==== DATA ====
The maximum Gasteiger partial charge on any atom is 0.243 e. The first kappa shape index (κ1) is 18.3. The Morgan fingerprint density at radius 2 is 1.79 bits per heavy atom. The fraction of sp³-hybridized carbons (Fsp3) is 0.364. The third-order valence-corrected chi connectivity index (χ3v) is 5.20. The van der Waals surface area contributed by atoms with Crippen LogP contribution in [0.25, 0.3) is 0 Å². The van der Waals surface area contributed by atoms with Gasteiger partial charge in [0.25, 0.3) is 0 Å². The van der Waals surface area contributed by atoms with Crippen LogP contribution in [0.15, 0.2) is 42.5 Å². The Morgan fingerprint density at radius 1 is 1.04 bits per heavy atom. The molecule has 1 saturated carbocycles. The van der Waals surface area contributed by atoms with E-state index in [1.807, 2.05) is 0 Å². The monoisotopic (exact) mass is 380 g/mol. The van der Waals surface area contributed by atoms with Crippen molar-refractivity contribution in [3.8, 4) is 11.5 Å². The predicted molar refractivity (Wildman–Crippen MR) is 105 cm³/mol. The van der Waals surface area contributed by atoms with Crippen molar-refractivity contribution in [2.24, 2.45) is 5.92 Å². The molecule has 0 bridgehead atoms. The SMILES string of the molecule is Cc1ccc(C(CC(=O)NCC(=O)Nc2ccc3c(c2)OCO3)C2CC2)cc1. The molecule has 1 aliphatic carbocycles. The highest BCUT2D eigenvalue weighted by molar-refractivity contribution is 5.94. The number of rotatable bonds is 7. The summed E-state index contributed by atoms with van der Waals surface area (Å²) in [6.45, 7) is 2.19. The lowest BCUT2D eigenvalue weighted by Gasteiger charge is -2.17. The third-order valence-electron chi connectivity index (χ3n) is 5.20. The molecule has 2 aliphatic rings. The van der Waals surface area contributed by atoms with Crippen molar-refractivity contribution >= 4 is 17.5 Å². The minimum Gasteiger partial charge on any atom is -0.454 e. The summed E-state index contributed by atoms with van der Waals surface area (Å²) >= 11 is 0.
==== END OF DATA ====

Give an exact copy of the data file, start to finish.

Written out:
The maximum Gasteiger partial charge on any atom is 0.243 e. The first kappa shape index (κ1) is 18.3. The Morgan fingerprint density at radius 2 is 1.79 bits per heavy atom. The fraction of sp³-hybridized carbons (Fsp3) is 0.364. The third-order valence-corrected chi connectivity index (χ3v) is 5.20. The van der Waals surface area contributed by atoms with Crippen LogP contribution in [0.25, 0.3) is 0 Å². The van der Waals surface area contributed by atoms with Gasteiger partial charge in [0.25, 0.3) is 0 Å². The van der Waals surface area contributed by atoms with Crippen LogP contribution in [0.15, 0.2) is 42.5 Å². The Morgan fingerprint density at radius 1 is 1.04 bits per heavy atom. The molecule has 1 saturated carbocycles. The van der Waals surface area contributed by atoms with E-state index in [1.807, 2.05) is 0 Å². The monoisotopic (exact) mass is 380 g/mol. The van der Waals surface area contributed by atoms with Crippen molar-refractivity contribution in [3.8, 4) is 11.5 Å². The predicted molar refractivity (Wildman–Crippen MR) is 105 cm³/mol. The van der Waals surface area contributed by atoms with Crippen molar-refractivity contribution in [2.24, 2.45) is 5.92 Å². The molecule has 0 bridgehead atoms. The SMILES string of the molecule is Cc1ccc(C(CC(=O)NCC(=O)Nc2ccc3c(c2)OCO3)C2CC2)cc1. The molecule has 1 aliphatic carbocycles. The highest BCUT2D eigenvalue weighted by molar-refractivity contribution is 5.94. The number of rotatable bonds is 7. The summed E-state index contributed by atoms with van der Waals surface area (Å²) in [6.45, 7) is 2.19. The lowest BCUT2D eigenvalue weighted by Gasteiger charge is -2.17. The third-order valence-electron chi connectivity index (χ3n) is 5.20. The molecule has 2 aliphatic rings. The van der Waals surface area contributed by atoms with Crippen molar-refractivity contribution >= 4 is 17.5 Å². The minimum Gasteiger partial charge on any atom is -0.454 e. The summed E-state index contributed by atoms with van der Waals surface area (Å²) >= 11 is 0.